Richard T. Scanlan (2009)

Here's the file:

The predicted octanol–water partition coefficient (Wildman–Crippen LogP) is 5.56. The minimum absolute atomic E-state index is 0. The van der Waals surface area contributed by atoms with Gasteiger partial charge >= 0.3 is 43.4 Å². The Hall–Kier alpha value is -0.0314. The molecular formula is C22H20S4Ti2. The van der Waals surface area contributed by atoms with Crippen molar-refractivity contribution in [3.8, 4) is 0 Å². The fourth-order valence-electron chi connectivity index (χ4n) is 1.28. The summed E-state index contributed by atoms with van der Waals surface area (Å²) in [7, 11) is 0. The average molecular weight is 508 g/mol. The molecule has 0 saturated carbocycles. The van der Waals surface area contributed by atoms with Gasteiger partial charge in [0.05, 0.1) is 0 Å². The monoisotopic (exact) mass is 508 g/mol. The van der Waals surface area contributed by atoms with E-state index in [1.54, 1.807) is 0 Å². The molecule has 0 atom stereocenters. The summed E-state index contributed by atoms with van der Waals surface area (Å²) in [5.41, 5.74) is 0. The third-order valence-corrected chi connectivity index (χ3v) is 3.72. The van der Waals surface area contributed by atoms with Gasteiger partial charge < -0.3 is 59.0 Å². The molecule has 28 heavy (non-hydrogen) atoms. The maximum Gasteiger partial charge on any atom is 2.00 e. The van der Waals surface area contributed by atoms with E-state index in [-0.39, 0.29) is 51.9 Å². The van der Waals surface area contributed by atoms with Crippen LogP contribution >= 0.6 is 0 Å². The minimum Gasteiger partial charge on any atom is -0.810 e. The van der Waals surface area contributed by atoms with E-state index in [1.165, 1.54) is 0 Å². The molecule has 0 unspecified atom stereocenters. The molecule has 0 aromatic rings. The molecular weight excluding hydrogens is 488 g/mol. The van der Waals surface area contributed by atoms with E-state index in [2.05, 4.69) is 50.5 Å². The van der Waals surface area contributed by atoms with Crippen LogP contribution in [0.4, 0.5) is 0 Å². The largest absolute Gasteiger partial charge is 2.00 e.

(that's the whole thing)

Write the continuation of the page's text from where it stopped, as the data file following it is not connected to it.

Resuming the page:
Richard Thomas Scanlan was nothing less than an institution on the campus of the University of Illinois at Urbana-Champaign. So popular was his course on classical mythology that most Illini felt they had been shortchanged on their tuition if they did not take it. The class regularly closed at 1200, though it might easily have had twice that number eager to register for it. In lieu of a standard lecture, Dick would often dress up as a mythological figure, Hercules, Vulcan, or Venus and be interviewed onstage by a graduate assistant. He was one of the early consultants on the PLATO system, the first successful program for teaching via computers. His Latin Skills course was later adapted for Apple and PC computers and for all the common textbooks, especially Wheelock's. As with Mr. Chips, Scanlan taught generations of the same Illini families, often first encountering them in high schools when he delivered the latest adventures of his own hand-drawn cartoon character "Superlegatus." His courses were so profitable that his department had the luxury of offering rarefied courses like Old Nubian to only a handful of students. Like many a charismatic figure of antiquity, Scanlon was imbued by the students (and particularly the football team) with prophetic powers. So notable were his public reading of the omens at football games and pep rallies (even though his regular predictions of an Illinois victory did not always come true) that he, in mantic robes and carried aloft on a litter by students, was featured in PEOPLE magazine. A permanent deacon of his Catholic church, for which he received the Pere Marquette Award for service to the church in 2005, he was a noted preacher and advocate for the disadvantaged. He died on June 21, 2009 in Urbana.
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